5 Ways to Avoid Injury

Back Pain
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Everybody seems to get hurt these days. Whether it’s your buddy who crushed his shoulder doing CrossFit or your brother who blew out his back shooting for a deadlift PR, the pursuit of high performance, greater strength, and bigger muscles has a long list of casualties. As a result, there’s a significant corner of the fitness industry dedicated to so-called “corrective exercise,” teaching you to use foam rollers, mobility warmups, core training, and a bunch of other approaches to rebuild your body—which are all good ideas. But we believe prevention is the best medicine, and you can avoid damage before it’s done by following these principles for safe, long-term training.

1. Keep your lower back flat

Your lumbar spine isn’t designed to bend. You must learn to keep your lower back neutral (so it looks flat, not rounded over or excessively arched) on any deadlift, press, or squat movement, or you can end up with terrible and persistent lower-back pain.

The biggest challenge in maintaining a neutral spine comes from the fact that you can’t see it when you’re lifting, so you aren’t able to correct yourself on the spot. Get a coach or training partner to give you the necessary feedback. If those aren’t options, videotape yourself. At least you can check the footage afterward to see what your spine did during the set, and you can make notes to correct your form the next time.

2. Understand soreness vs. pain

Delayed-onset muscle soreness (aka DOMS) is a good indicator that you’ve challenged your muscles sufficiently, but recognize that it’s a very different feeling from the pain you experience as the result of an injury. Pain that resides deep in the lower back and is accompanied by any numbness or tingling that may extend down your legs is not normal. A dull, pinching sensation in your shoulder when you bench-press is usually a sign of a rotator cuff problem. Any irritation you feel inside of a joint, as opposed to the muscles that surround it, should also be taken seriously.

Unfortunately, the fear of losing momentum in workouts makes most guys try to work through the pain, when the smart solution is to work around it. Have alternatives to your favorite exercises on hand. If back squats bother your back, switch to front squats for a while or even the legs press. If bench-pressing with a bar hurts, try pressing with dumbbells (and turn your palms in to face each other). There are many ways to keep training hard that also allow injured areas to recover.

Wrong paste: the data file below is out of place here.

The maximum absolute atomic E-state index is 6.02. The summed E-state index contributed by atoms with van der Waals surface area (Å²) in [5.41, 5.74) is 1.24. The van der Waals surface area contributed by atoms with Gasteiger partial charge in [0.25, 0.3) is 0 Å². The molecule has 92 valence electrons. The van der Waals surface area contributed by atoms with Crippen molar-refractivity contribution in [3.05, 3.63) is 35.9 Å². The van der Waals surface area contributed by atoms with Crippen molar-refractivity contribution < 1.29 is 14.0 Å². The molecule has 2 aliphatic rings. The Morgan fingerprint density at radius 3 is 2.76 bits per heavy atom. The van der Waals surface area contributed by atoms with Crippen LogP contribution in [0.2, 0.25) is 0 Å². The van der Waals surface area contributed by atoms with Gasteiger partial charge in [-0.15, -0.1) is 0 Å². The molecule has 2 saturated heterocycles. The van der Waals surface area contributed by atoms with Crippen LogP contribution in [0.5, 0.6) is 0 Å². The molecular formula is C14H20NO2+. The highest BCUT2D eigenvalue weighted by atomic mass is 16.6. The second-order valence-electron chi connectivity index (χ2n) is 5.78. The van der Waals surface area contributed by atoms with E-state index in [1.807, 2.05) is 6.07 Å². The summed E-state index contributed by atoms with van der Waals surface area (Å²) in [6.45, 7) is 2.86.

3. Don’t go too hard too quickly

Distance runners have something called the “10% rule”. It cautions that you should never increase your weekly mileage by more than 10% over what you did the previous week. The same holds true for the volume in your lifting workouts.

Make any increases in the amount of weight you lift week-to-week very gradual—add perhaps 3-5% more poundage. It may seem insignificant but consider that if you added only 5lbs to your squat every week you’d see a 260-lb increase in one year.

4. Whatever you press, you must also pull

You love to bench-press, and we won’t try to stop you, but to keep your shoulders healthy you must allow the muscles of your upper back and rear delts to keep pace, strength-wise. In any given training week, you should row or chinup as much weight as you bench press.

This means that if you can bench 205lbs for three sets of 10 and you weigh 180lbs, you need to do three sets of 10 reps on chinups with 25 additional pounds around your waist. This is just an example—set up the weight, sets, and reps however you need to make it practical, but aim for balance. The same principle applies to biceps and triceps exercises, and quad and hamstring lifts.

5. Stay sway from failure

It’s important to work hard in the gym, but there’s a point of diminishing returns in everything you do. Pushing your sets to the point where you can no longer complete a rep with good form is begging for some kind of injury, and while it may provide a little extra stimulation for muscle growth, it’s not worth the price.

Stop one to two reps shy of the most you can complete on a set. Apart from it being a safer way to train, it encourages better recovery, so you can train the muscles again sooner. You can make up for slightly less intensity with more frequency.

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